Tuesday, November 21, 2017

After the Spanish crisis, should the academic literature about populism be re-written?

Until very recently, it was usual among political scientists and commentators to say that Spain was relatively free of populist parties. That was before the constitutional crisis triggered by the attempts by Catalan secessionists to unilaterally declare independence. Of course, for those who had been witnessing the sustained pro-independence campaign in the recent past, the crisis and its populists features were no surprise. For example, an otherwise very interesting article by Inglehart and Norris based on empirical evidence that includes Spain, has no mention of the Catalan issue. It argues that one of the characteristics of populism, beyond nativism, is the rejection of representative democracy and the checks and balances that accompany it, and a preference for pebiscitarian mechanims. This is clearly present in Catalonia. It has to be said that it also mentions as usually accompanying populism some characteristics that accompany populism in some countries, but probably not in Spain and Catalonia: the cultural rejection by relatively old and not highly educated white males of the values of cosmopolitism. The authors of this article chacraterize populism as a dimension (endogenously obtained using factor analysis, which depends on the original variables being used) that goes from liberal cosmopolitism to racist reactionarism. This makes it difficult to analyze the Catalan/Spanish case. For example, when they plot parties from all European countries in a two dimensional graph with left to right in the horizontal axis and reactionary to cosmopolitan in the vertical one, the Spanish parties are in an almost perfect diagonal, with Podemos in the bottom left and the Popular Party in the top right. That is, in Spain, it would seem that populism is correlated with being right-wing. According to this, Spain would have only one dimension in practice. In the article they say that they classify as populists all those parties that score higher than a threshold as cultural reactionaries, but then in the list of populist parties in Europe they include Podemos, which if I read correctly, in the two-dimensional graph scores very low as reactionary (actually, it is the Spanish party with a lowest score). However, Podemos clearly satisfy the condition of favouring direct instead of representative democracy, and other features of populism such as neglecting the long run impact of their policy proposals. Moreover, in the two-dimensional graph, two centrist parties that were created to raise the flag of Spanish nationalism against Catalan nationalism, UPyD and Ciudadanos, score just average in terms of populism (precisely because populism is defined according to variables that are probably irrelevant in Spain). In this two-dimensional graph there are two Catalan political parties, ERC and CiU, the first close to Podemos and the second close to the Popular Party in the graph. However, these two parties have governed in coalition in the Catalan government and have been those in charge of the unilateral attempt to declare independence. There is a lot of work to be done to include the Catalan case in the analysis of populism. There will be no shortage of useful material.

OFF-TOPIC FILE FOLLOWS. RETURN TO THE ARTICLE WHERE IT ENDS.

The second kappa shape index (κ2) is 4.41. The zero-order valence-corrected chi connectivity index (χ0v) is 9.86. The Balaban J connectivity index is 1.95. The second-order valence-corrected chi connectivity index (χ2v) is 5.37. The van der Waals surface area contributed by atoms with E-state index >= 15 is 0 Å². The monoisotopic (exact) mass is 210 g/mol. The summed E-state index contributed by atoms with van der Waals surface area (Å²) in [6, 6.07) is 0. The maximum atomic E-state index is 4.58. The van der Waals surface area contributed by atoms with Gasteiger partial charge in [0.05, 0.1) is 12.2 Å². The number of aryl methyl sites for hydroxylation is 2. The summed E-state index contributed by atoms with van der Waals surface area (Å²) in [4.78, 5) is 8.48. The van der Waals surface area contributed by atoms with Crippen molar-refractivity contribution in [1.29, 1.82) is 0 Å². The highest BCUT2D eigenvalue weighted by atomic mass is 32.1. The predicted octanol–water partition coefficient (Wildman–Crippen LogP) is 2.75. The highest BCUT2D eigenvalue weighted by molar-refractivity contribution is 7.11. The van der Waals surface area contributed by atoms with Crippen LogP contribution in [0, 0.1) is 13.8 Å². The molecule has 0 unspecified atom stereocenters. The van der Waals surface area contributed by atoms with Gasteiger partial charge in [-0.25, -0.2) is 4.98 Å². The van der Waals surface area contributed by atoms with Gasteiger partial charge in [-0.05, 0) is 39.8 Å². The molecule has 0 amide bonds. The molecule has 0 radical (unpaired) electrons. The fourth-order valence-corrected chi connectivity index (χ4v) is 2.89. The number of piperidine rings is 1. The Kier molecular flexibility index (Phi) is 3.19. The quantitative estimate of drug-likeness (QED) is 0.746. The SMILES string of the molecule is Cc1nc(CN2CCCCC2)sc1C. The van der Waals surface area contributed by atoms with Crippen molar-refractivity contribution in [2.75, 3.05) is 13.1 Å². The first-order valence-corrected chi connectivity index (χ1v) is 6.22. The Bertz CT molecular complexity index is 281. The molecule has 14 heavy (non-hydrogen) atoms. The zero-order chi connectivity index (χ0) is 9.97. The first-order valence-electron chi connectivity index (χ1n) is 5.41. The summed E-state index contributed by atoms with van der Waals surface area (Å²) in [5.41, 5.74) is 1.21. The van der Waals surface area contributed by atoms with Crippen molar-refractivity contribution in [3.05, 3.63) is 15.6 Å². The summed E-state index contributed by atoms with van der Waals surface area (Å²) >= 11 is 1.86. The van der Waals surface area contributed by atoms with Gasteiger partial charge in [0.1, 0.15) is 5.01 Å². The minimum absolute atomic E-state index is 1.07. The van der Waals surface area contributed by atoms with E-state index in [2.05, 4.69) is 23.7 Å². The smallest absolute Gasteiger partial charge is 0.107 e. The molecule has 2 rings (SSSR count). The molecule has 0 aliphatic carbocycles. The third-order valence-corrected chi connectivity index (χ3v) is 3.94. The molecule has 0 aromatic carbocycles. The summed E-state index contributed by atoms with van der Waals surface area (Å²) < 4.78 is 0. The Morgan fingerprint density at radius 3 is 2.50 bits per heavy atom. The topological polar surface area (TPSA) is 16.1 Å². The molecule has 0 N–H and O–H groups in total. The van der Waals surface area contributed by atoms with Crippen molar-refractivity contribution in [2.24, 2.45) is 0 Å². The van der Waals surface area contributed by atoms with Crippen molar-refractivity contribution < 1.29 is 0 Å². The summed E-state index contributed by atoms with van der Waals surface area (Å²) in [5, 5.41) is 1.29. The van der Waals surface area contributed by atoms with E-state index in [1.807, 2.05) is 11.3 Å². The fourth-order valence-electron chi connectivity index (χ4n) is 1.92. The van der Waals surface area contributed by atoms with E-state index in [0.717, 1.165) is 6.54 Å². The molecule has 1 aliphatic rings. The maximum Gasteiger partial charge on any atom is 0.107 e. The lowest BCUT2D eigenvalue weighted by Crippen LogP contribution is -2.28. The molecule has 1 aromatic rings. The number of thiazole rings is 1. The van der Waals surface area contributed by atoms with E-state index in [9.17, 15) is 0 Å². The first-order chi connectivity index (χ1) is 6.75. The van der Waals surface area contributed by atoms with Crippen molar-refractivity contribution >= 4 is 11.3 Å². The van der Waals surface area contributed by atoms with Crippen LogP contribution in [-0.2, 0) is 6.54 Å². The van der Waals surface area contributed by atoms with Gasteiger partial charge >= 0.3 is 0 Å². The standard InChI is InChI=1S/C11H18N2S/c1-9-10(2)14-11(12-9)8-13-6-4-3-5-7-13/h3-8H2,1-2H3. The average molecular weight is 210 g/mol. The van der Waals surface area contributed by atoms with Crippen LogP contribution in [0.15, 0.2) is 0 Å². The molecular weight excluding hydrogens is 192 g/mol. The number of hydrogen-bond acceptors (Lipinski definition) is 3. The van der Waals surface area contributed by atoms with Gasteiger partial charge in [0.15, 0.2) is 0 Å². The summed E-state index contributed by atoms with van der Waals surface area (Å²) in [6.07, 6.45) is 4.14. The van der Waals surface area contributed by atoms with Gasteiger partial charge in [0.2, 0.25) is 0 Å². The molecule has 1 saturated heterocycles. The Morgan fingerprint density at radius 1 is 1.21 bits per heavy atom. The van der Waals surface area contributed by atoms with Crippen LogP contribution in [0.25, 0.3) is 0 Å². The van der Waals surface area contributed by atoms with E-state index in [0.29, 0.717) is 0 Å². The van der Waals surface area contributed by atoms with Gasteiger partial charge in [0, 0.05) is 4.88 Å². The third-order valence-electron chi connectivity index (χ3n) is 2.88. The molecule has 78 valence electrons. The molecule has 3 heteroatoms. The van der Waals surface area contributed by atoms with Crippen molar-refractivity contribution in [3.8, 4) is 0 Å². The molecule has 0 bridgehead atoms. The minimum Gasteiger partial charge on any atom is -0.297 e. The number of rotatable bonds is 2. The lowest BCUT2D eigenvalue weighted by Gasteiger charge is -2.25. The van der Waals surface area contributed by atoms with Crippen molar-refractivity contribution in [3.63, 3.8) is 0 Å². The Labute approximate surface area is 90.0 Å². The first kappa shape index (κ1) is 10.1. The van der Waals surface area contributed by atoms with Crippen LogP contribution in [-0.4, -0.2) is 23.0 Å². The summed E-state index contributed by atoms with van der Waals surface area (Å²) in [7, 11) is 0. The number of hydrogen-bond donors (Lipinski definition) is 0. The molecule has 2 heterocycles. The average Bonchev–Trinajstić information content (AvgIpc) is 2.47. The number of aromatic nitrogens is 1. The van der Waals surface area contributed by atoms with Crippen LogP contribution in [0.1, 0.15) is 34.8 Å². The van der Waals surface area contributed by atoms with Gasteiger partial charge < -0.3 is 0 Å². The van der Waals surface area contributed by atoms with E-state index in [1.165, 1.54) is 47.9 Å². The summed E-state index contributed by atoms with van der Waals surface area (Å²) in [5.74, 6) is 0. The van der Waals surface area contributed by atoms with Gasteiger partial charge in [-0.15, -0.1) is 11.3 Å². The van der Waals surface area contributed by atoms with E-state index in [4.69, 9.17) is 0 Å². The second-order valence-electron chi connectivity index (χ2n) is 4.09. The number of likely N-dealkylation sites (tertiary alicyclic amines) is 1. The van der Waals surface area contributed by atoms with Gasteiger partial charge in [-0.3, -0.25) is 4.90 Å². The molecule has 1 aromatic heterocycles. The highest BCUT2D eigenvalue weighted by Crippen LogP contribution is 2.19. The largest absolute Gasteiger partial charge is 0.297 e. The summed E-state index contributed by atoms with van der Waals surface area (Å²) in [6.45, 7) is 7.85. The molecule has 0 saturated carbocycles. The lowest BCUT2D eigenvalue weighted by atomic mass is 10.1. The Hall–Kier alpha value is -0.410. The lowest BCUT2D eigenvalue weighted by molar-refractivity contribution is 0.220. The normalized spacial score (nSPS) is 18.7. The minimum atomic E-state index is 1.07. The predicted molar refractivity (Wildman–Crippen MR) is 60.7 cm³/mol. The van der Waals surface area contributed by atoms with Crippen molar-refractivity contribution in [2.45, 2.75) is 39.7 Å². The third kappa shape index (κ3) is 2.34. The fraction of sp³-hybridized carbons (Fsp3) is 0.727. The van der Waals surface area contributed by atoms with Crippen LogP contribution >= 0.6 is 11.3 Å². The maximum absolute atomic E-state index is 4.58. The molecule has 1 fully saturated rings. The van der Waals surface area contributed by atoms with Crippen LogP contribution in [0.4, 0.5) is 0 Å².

Saturday, November 18, 2017

Academics or activists